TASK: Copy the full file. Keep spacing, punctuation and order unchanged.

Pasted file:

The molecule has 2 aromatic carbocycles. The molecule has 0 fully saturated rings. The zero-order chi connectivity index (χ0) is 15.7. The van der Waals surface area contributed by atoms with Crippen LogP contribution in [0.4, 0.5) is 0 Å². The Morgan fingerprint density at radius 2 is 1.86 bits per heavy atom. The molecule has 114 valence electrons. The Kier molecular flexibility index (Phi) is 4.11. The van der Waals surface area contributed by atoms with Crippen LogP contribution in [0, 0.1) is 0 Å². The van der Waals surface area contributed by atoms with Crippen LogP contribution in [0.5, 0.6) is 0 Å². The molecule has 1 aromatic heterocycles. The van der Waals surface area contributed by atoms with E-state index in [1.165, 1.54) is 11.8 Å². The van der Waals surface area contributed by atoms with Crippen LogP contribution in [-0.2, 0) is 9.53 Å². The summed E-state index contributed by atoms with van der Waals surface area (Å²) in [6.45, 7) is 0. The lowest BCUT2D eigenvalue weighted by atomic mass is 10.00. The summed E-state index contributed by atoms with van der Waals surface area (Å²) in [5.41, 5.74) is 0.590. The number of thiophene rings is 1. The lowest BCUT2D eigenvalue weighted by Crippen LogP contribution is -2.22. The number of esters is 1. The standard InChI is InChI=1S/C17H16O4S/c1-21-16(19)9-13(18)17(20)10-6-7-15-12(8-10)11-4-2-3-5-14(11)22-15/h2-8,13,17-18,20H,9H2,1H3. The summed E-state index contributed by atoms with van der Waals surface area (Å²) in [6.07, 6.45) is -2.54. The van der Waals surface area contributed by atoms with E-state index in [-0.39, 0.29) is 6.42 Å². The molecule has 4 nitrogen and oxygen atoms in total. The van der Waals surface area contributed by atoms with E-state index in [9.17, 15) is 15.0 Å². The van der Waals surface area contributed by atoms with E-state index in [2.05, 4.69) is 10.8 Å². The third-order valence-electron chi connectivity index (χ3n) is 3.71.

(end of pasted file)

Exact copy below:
The molecule has 2 aromatic carbocycles. The molecule has 0 fully saturated rings. The zero-order chi connectivity index (χ0) is 15.7. The van der Waals surface area contributed by atoms with Crippen LogP contribution in [0.4, 0.5) is 0 Å². The Morgan fingerprint density at radius 2 is 1.86 bits per heavy atom. The molecule has 114 valence electrons. The Kier molecular flexibility index (Phi) is 4.11. The van der Waals surface area contributed by atoms with Crippen LogP contribution in [0, 0.1) is 0 Å². The van der Waals surface area contributed by atoms with Crippen LogP contribution in [0.5, 0.6) is 0 Å². The molecule has 1 aromatic heterocycles. The van der Waals surface area contributed by atoms with E-state index in [1.165, 1.54) is 11.8 Å². The van der Waals surface area contributed by atoms with Crippen LogP contribution in [-0.2, 0) is 9.53 Å². The summed E-state index contributed by atoms with van der Waals surface area (Å²) in [6.45, 7) is 0. The lowest BCUT2D eigenvalue weighted by atomic mass is 10.00. The summed E-state index contributed by atoms with van der Waals surface area (Å²) in [5.41, 5.74) is 0.590. The number of thiophene rings is 1. The lowest BCUT2D eigenvalue weighted by Crippen LogP contribution is -2.22. The number of esters is 1. The standard InChI is InChI=1S/C17H16O4S/c1-21-16(19)9-13(18)17(20)10-6-7-15-12(8-10)11-4-2-3-5-14(11)22-15/h2-8,13,17-18,20H,9H2,1H3. The summed E-state index contributed by atoms with van der Waals surface area (Å²) in [6.07, 6.45) is -2.54. The van der Waals surface area contributed by atoms with E-state index in [-0.39, 0.29) is 6.42 Å². The molecule has 4 nitrogen and oxygen atoms in total. The van der Waals surface area contributed by atoms with E-state index in [9.17, 15) is 15.0 Å². The van der Waals surface area contributed by atoms with E-state index in [2.05, 4.69) is 10.8 Å². The third-order valence-electron chi connectivity index (χ3n) is 3.71.